Madelung deformity

Last revised by Calum Worsley on 28 Oct 2023

Madelung deformity refers to bowing of the radial shaft with increased interosseous space and dorsal subluxation of the distal radioulnar joint. This deformity is due to premature closure or defective development of the ulnar third of the distal physis of the radius.

Madelung deformity can be bilateral in 50-66% of patients. It often occurs as a rare congenital deformity and does not usually manifest until 10-14 years of age. It may also be seen as an acquired consequence of trauma to the growth plate, e.g. Salter-Harris fracture (type V). The congenital form has autosomal dominant inheritance with variable penetrance. 

Madelung deformity should not be confused with Madelung-Launois-Bensaude syndrome, also referred to as Madelung disease, which is characterized by lipomatous accumulation in the subcutaneous regions of the neck, upper thorax, and upper limbs 6.

The abnormality is more common in females by a 4:1 ratio 7.

See Madelung deformity associations (mnemonic).

Most non-traumatic cases of Madelung deformity present with progressive deformity during late childhood or early adolescence 3.  The presentation is with deformity, decreased grip strength, and often with pain in the wrist relating to ulnocarpal impaction 1,3.

The common mechanism for all causes of Madelung deformity is premature closure or failure of development of the ulnar side of the distal radial physis. Arrest of epiphyseal growth of the medial and volar (anterior) portions of the distal radius leads to shortening of the radius and relative overgrowth of the ulna. The underlying cause of this is unclear, with possibilities including 3:

  • vascular insufficiency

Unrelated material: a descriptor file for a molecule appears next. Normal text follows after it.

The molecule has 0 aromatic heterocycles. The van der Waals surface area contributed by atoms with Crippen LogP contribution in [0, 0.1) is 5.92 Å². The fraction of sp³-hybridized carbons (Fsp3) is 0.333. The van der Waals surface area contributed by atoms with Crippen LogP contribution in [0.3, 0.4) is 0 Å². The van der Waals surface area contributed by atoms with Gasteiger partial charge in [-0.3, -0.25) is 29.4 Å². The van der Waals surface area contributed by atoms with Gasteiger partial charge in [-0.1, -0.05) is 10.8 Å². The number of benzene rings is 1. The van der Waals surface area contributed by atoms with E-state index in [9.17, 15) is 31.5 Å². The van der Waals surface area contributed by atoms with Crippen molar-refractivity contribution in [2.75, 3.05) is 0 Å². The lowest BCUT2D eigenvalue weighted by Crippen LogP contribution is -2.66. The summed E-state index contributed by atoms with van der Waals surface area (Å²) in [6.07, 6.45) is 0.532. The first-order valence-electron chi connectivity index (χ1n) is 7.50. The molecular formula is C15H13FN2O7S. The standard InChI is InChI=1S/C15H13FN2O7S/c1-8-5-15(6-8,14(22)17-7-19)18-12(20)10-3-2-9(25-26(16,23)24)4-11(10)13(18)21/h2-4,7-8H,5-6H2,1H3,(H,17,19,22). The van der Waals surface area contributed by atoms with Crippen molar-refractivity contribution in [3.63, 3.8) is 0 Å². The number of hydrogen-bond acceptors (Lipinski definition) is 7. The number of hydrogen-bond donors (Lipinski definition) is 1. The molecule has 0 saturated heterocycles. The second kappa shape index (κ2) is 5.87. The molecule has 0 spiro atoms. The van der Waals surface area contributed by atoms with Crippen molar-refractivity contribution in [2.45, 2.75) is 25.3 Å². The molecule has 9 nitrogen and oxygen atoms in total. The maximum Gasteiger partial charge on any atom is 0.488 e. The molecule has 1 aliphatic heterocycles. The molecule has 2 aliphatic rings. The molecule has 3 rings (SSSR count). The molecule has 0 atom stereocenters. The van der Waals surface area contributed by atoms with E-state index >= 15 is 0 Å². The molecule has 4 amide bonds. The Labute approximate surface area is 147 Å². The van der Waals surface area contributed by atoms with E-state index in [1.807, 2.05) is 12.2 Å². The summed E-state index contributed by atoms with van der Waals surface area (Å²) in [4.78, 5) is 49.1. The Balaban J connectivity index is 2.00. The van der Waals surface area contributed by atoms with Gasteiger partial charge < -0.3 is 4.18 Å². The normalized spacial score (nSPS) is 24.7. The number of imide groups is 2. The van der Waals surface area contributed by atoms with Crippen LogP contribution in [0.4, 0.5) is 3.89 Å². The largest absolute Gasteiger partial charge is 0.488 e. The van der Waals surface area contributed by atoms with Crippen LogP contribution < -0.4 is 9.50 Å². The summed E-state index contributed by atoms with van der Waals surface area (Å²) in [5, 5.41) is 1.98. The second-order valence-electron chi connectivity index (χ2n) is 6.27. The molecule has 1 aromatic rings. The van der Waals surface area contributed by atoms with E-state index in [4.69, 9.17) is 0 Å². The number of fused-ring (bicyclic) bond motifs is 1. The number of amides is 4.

• trauma

  • infection (osteomyelitis)

  • muscular disorders

The Vickers ligament, an aberrant radiolunate ligament 10, is frequently identified in cases of Madelung deformity and has been implicated in causing or worsening the deformity 9.

The deformity is characterized by:

  • dorsal and radial bowing of the radius

  • increased interosseous space

  • exaggerated palmar (up to 35°) and ulnar tilt (up to 60°) of the radiocarpal articulation 3

  • failure of ossification of the ulnar side of the distal radial epiphysis

  • radial inclination >25° 8

  • carpal angle <124°

  • carpal subluxation in a palmar and ulnar direction

  • lunate is gradually forced to the apex of the V-shaped radio-ulno-carpal joint

  • “V-shaped” proximal carpal row: herniated proximal carpal row

  • dorsal subluxation of the distal radioulnar joint

  • positive ulnar variance

  • wedging of the carpus between the radius and ulna

Many treatments have been proposed and tried, often with limited success. Conservative measures tend to be ineffective. Surgical options include 3:

  • radial epiphysiodesis

  • radial corrective osteotomy

  • radial physiolysis

  • ulnar epiphysiodesis

  • excision of the distal ulnar

  • ulnar shortening osteotomy

Madelung deformity was first described in 1878 by Otto Wilhelm Madelung (1846-1926), a German surgeon 4.

  • trauma: distal radius and ulnar trauma can cause a pseudo-Madelung deformity when the distal radius medial joint fuses with the ulna while the lateral joint space continues to grow; this is seen especially when the physis is still open

  • infection: can cause abnormal fusion of the distal radial and ulnar growth plates, and a pseudo-Madelung deformity occurs when the distal radius medial joint fuses with the ulna while the lateral joint space continues to grow

  • Turner syndrome: other hand findings are osteopenia, metacarpal shortening (especially 4th metacarpal), and decreased carpal angles which resemble Madelung deformities; usually bilateral

  • skeletal dysplasias

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